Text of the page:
The World Missionary Conference, Edinburgh 1910

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  • Format: Paperback
  • Copyright: 2009-03-15
  • Publisher: Eerdmans Pub Co
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The World Missionary Conference in 1910 was a defining event in the history of world missions. Brian Stanley here presents his careful research revealing the compelling story of this turbulent, influential gathering in Edinburgh. This book is both an account of the conference itself and an examination of the Protestant missionary movement as it neared the apex of its size and influence. / The World Missionary Conference, Edinburgh 1910 is an erudite and engaging summation of, in Stanley's own words, "the many-sided legacy of the Edinburgh conference, not simply for the history of the ecumenical movement but also for Christian missions and the wider field of Christian discourse on questions of race and culture."

Author Biography

Brian Stanley is director of the Centre for the Study of Christianity in the Non-Western World, University of Edinburgh, Scotland.

Table of Contents

Acknowledgmentsp. xiii
List Of Illustrationsp. xvi
Abbreviationsp. xviii
Prefacep. xx
Visions of the Kingdom: Edinburgh 1910 and the History of Christianityp. 1
Expectations of a New Agep. 1
An Evangelical Crusade Founded on 'the Science of Missions'p. 3
Edinburgh 1910 in Retrospectp. 5
Edinburgh 1910 and the History of Ecumenismp. 7
A Representative Conference?p. 12
Christianity on the Cusp of Transfigurationp. 13
Origins and Preparationsp. 18
The 'Third Ecumenical Missionary Conference'p. 18
J.H. Oldham and George Robson Make Their Presence Feltp. 23
Deciding on the Model for Edinburgh 1910p. 26
Broadening the Base of Planningp. 28
Shaping the Eight Commissionsp. 32
The Central Advisory Committee and Its Secretaryp. 35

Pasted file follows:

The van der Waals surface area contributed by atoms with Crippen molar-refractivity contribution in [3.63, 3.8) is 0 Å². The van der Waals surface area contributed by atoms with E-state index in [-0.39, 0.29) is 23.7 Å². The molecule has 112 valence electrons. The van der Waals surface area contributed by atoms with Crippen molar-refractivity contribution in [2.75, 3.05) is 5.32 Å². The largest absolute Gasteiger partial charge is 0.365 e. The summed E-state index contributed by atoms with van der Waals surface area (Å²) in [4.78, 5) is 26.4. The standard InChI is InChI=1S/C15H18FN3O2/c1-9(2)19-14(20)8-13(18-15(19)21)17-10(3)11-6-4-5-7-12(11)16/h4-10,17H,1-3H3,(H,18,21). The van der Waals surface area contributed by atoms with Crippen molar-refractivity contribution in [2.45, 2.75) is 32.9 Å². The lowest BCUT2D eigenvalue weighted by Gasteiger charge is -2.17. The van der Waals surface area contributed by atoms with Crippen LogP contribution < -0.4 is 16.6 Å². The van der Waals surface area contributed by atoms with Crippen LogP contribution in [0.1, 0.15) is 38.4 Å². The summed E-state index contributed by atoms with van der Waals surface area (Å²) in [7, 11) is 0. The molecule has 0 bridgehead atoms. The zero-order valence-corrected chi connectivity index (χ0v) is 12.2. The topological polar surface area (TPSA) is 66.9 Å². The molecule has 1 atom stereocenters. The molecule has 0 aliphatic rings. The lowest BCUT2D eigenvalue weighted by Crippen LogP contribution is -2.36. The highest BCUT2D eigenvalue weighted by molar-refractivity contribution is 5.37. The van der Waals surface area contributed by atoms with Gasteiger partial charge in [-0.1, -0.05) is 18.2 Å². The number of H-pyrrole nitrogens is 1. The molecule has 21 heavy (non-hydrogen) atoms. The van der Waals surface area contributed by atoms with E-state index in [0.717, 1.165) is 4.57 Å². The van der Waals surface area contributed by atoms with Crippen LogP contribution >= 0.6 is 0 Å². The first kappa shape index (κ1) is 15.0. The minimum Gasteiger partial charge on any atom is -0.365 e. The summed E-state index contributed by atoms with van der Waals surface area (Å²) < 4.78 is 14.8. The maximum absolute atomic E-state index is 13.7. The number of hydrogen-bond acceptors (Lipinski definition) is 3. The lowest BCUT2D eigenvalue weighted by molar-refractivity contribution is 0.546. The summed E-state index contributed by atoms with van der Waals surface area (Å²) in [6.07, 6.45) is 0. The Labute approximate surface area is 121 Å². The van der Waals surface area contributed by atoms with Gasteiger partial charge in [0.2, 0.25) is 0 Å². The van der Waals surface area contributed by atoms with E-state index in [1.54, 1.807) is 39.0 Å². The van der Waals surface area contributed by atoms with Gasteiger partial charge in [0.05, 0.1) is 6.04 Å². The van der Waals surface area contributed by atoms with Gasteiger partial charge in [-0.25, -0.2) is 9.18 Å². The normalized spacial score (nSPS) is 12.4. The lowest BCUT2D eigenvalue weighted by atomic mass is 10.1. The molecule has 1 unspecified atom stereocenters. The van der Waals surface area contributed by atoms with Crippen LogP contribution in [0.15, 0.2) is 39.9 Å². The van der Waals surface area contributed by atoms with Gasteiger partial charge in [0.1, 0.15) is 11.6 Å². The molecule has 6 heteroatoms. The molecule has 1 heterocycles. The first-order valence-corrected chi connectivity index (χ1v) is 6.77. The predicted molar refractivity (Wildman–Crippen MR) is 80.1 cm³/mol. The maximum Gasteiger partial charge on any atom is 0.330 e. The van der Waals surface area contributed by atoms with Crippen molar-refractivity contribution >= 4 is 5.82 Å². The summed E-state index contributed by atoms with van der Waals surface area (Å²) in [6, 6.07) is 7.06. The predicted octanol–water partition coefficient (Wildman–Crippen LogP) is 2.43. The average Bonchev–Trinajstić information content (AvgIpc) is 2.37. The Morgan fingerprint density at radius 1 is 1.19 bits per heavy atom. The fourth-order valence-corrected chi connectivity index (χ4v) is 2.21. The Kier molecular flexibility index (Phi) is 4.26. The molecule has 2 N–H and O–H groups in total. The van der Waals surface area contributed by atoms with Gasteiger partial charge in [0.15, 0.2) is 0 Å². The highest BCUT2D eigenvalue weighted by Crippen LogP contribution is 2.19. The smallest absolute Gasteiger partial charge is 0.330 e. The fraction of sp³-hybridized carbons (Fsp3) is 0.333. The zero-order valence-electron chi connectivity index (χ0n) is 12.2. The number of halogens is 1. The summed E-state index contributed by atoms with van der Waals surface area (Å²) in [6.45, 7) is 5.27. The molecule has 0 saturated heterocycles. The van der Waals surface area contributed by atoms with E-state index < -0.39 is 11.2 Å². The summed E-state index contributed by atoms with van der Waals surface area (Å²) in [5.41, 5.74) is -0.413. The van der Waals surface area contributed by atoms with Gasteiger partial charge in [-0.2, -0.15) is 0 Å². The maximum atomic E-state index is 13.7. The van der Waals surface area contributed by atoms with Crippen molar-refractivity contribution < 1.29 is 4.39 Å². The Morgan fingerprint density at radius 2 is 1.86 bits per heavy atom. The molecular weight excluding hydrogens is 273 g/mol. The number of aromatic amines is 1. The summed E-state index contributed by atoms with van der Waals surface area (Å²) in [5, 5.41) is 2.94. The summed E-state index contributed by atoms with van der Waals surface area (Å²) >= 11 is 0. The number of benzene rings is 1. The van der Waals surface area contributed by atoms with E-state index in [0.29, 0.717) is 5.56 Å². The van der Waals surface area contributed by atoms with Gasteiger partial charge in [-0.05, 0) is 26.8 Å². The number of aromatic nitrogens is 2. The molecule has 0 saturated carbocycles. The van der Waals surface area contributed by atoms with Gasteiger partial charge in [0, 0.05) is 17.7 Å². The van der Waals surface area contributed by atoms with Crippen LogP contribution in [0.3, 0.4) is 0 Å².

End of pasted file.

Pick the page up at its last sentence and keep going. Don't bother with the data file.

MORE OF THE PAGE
Changing the Title of the Conferencep. 36
The Inclusion of National Christians and the Exclusion of Faith and Orderp. 37
Oldham Gets to Workp. 41
The Financing of the Conferencep. 44
Carrying the Gospel to All the World? Defining the Limits of Christendomp. 49
A Mission to All Humanity?p. 49
Commission I and the Problem of Statisticsp. 50
The Conference Hangs in the Balancep. 55
Oldham in New Yorkp. 59
Resolving the Hard Casesp. 63
The Anglican Position Clarifiedp. 65
Evangelical Reactionsp. 67
Negotiations with the Archbishiop of Canterburyp. 68
The Unity of Christendom Preserved - But at What Price?p. 71
The Conference in Sessionp. 73
Conference Logisticsp. 73
The Opening of the Conferencep. 77
The Assembly Hall of the United Free Church of Scotlandp. 82
The Conference Programmep. 84
The Conduct of Debatep. 85
The Spirituality of the Conferencep. 88
'Give Us Friends!' The Voice of the 'Younger' Churchesp. 91
The Non-Western Presence at Edinburghp. 91
The Virtual Absence of Africap. 97
The Missionary Societies and Indigenous Representation at Edinburghp. 102
Cheng Jingyi and the Call for a United Church in Chinap. 107
Christianity and the National Spirit: Four Voices from Japan - Harada Tasuku, Honda Yoitsu, Ibuka Kajinosuke, and Chiba Yugorop. 111